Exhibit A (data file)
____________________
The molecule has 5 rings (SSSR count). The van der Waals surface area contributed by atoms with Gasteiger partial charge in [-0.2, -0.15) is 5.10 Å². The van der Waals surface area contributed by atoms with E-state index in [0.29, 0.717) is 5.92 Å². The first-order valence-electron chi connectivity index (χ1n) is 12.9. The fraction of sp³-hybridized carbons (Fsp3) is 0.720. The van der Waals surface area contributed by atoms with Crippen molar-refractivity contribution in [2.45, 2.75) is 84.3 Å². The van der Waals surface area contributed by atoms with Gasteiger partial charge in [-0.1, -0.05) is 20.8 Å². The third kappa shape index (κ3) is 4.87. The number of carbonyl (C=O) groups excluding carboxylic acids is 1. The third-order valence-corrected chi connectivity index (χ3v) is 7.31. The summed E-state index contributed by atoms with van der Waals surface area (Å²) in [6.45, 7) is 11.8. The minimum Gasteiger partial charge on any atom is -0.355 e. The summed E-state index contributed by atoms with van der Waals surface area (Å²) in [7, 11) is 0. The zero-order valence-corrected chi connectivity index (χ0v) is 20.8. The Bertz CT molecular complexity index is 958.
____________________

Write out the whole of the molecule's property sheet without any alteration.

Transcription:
The molecule has 5 rings (SSSR count). The van der Waals surface area contributed by atoms with Gasteiger partial charge in [-0.2, -0.15) is 5.10 Å². The van der Waals surface area contributed by atoms with E-state index in [0.29, 0.717) is 5.92 Å². The first-order valence-electron chi connectivity index (χ1n) is 12.9. The fraction of sp³-hybridized carbons (Fsp3) is 0.720. The van der Waals surface area contributed by atoms with Crippen molar-refractivity contribution in [2.45, 2.75) is 84.3 Å². The van der Waals surface area contributed by atoms with Gasteiger partial charge in [-0.1, -0.05) is 20.8 Å². The third kappa shape index (κ3) is 4.87. The number of carbonyl (C=O) groups excluding carboxylic acids is 1. The third-order valence-corrected chi connectivity index (χ3v) is 7.31. The summed E-state index contributed by atoms with van der Waals surface area (Å²) in [6.45, 7) is 11.8. The minimum Gasteiger partial charge on any atom is -0.355 e. The summed E-state index contributed by atoms with van der Waals surface area (Å²) in [7, 11) is 0. The zero-order valence-corrected chi connectivity index (χ0v) is 20.8. The Bertz CT molecular complexity index is 958.